The result saw scenes of indescribable pandemonium in the hitherto staid environs of Lord's. Kapil Dev couldn't seem to stop grinning and sloshing everyone in sight with champagne; Srikkanth threw convention to the winds and puffed merrily on a cigarette from the Lord's balcony; Mohinder Amarnath, whose loping run to the wicket with a 'lucky' red kerchief poking out of his trouser pocket had made him a figure of fun before two successive man-of-the-match-winning performances in the semi-final and final gave him the last laugh, finally took the red kerchief out and waved it like a banner and board president N K P Salve, who appeared to have been the main beneficiary of Kapil's champagne largesse, tipsily waved a Tricolour in everyone's face...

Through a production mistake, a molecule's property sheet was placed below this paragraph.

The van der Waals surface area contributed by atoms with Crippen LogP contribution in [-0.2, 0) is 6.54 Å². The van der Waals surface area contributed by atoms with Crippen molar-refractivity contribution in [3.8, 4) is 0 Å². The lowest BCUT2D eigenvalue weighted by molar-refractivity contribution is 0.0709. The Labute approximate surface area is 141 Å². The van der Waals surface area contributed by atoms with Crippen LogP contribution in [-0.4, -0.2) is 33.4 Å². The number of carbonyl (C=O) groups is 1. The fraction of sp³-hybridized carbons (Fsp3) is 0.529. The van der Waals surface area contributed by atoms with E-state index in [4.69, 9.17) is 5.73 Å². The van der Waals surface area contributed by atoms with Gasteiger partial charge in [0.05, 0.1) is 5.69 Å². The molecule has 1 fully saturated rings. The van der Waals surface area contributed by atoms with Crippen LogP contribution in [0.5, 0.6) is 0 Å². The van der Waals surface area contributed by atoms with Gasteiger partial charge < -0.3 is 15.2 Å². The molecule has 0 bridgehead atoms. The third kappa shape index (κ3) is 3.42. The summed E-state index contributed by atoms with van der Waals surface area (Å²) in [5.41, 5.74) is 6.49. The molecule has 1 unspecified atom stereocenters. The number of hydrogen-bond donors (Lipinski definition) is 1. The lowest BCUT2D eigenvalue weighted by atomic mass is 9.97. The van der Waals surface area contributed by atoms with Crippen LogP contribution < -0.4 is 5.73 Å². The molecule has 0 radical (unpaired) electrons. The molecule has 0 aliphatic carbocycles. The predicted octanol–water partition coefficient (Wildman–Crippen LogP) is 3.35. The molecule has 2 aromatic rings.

Kapil Dev and Mohinder AmarnathIt was, as everyone acknowledged, a team performance par excellence. Kapil Dev led from the front, topping the batting with 303 runs with an average of 60.6 besides taking 12 wickets at 20.42 and 7 catches including the match-winning one of Richards in the final. But the real scene stealers were the medium pacers: Roger Binny with 18 wickets at 18.67 was the highest wicket-taker in the tournament, but even he was outdone by Madan Lal with 17 wickets at a mere 16.76. The economy rates were as remarkable: Kapil 2.92; Sandhu 3.58, Madan Lal 3.43, Amarnath 3.63 and Binny 3.82 made up five bowlers none of whom could be taken for four runs an over; an outstanding performance by any yardstick. And oh yes, one Syed Kirmani hauled in 12 catches and two stumpings, many of them standing up to the seamers, to give the bowling teeth.